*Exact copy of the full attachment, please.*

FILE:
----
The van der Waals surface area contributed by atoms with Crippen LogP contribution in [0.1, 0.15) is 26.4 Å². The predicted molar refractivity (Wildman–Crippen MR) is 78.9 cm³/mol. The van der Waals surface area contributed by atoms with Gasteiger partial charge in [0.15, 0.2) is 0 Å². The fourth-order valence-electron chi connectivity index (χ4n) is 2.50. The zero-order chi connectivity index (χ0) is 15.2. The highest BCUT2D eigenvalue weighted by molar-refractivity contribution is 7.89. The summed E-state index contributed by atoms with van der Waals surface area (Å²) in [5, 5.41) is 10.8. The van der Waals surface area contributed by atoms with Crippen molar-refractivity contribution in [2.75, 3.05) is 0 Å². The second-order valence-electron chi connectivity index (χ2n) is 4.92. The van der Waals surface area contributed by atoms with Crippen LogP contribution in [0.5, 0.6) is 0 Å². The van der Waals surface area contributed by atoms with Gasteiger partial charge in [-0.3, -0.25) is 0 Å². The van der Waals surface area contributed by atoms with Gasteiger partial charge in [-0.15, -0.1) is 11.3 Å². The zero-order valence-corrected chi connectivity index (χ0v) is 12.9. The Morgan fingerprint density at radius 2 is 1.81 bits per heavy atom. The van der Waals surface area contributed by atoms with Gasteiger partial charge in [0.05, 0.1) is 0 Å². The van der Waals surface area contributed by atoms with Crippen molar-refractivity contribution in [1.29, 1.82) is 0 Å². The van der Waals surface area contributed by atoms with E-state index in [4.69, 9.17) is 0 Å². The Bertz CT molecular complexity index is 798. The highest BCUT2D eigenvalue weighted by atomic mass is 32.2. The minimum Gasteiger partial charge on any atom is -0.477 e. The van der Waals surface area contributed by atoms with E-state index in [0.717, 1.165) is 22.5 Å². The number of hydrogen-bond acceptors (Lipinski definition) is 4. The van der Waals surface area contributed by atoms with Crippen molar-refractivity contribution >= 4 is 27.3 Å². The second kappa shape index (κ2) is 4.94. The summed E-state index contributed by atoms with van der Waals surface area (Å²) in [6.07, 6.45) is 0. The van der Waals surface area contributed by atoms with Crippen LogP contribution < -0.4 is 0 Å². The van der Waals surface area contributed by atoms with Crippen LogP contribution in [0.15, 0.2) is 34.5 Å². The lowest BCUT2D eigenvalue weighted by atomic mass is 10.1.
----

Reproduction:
The van der Waals surface area contributed by atoms with Crippen LogP contribution in [0.1, 0.15) is 26.4 Å². The predicted molar refractivity (Wildman–Crippen MR) is 78.9 cm³/mol. The van der Waals surface area contributed by atoms with Gasteiger partial charge in [0.15, 0.2) is 0 Å². The fourth-order valence-electron chi connectivity index (χ4n) is 2.50. The zero-order chi connectivity index (χ0) is 15.2. The highest BCUT2D eigenvalue weighted by molar-refractivity contribution is 7.89. The summed E-state index contributed by atoms with van der Waals surface area (Å²) in [5, 5.41) is 10.8. The van der Waals surface area contributed by atoms with Crippen molar-refractivity contribution in [2.75, 3.05) is 0 Å². The second-order valence-electron chi connectivity index (χ2n) is 4.92. The van der Waals surface area contributed by atoms with Crippen LogP contribution in [0.5, 0.6) is 0 Å². The van der Waals surface area contributed by atoms with Gasteiger partial charge in [-0.3, -0.25) is 0 Å². The van der Waals surface area contributed by atoms with Gasteiger partial charge in [-0.15, -0.1) is 11.3 Å². The zero-order valence-corrected chi connectivity index (χ0v) is 12.9. The Morgan fingerprint density at radius 2 is 1.81 bits per heavy atom. The van der Waals surface area contributed by atoms with Gasteiger partial charge in [0.05, 0.1) is 0 Å². The van der Waals surface area contributed by atoms with Crippen molar-refractivity contribution in [1.29, 1.82) is 0 Å². The van der Waals surface area contributed by atoms with E-state index in [4.69, 9.17) is 0 Å². The Bertz CT molecular complexity index is 798. The highest BCUT2D eigenvalue weighted by atomic mass is 32.2. The minimum Gasteiger partial charge on any atom is -0.477 e. The van der Waals surface area contributed by atoms with E-state index in [0.717, 1.165) is 22.5 Å². The number of hydrogen-bond acceptors (Lipinski definition) is 4. The van der Waals surface area contributed by atoms with Crippen molar-refractivity contribution >= 4 is 27.3 Å². The second kappa shape index (κ2) is 4.94. The summed E-state index contributed by atoms with van der Waals surface area (Å²) in [6.07, 6.45) is 0. The van der Waals surface area contributed by atoms with Crippen LogP contribution < -0.4 is 0 Å². The van der Waals surface area contributed by atoms with Crippen LogP contribution in [0.15, 0.2) is 34.5 Å². The lowest BCUT2D eigenvalue weighted by atomic mass is 10.1.